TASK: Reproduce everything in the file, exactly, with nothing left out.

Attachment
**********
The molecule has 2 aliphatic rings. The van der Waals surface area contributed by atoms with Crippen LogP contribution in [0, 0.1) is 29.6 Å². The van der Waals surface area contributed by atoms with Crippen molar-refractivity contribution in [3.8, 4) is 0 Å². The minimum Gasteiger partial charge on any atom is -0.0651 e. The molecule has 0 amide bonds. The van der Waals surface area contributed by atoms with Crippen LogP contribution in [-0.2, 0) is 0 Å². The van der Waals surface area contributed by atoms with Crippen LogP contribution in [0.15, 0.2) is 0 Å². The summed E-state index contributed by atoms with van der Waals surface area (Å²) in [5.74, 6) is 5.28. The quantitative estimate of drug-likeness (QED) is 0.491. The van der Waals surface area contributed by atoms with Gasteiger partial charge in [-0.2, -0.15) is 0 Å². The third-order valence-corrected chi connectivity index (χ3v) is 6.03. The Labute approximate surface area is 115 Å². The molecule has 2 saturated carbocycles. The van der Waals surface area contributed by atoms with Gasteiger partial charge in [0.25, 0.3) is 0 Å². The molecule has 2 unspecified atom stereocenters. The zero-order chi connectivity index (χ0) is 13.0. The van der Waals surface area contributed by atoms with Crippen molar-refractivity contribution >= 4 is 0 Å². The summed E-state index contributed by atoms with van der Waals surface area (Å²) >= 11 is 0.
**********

The molecule has 2 aliphatic rings. The van der Waals surface area contributed by atoms with Crippen LogP contribution in [0, 0.1) is 29.6 Å². The van der Waals surface area contributed by atoms with Crippen molar-refractivity contribution in [3.8, 4) is 0 Å². The minimum Gasteiger partial charge on any atom is -0.0651 e. The molecule has 0 amide bonds. The van der Waals surface area contributed by atoms with Crippen LogP contribution in [-0.2, 0) is 0 Å². The van der Waals surface area contributed by atoms with Crippen LogP contribution in [0.15, 0.2) is 0 Å². The summed E-state index contributed by atoms with van der Waals surface area (Å²) in [5.74, 6) is 5.28. The quantitative estimate of drug-likeness (QED) is 0.491. The van der Waals surface area contributed by atoms with Gasteiger partial charge in [-0.2, -0.15) is 0 Å². The third-order valence-corrected chi connectivity index (χ3v) is 6.03. The Labute approximate surface area is 115 Å². The molecule has 2 saturated carbocycles. The van der Waals surface area contributed by atoms with Gasteiger partial charge in [0.25, 0.3) is 0 Å². The molecule has 2 unspecified atom stereocenters. The zero-order chi connectivity index (χ0) is 13.0. The van der Waals surface area contributed by atoms with Crippen molar-refractivity contribution >= 4 is 0 Å². The summed E-state index contributed by atoms with van der Waals surface area (Å²) >= 11 is 0.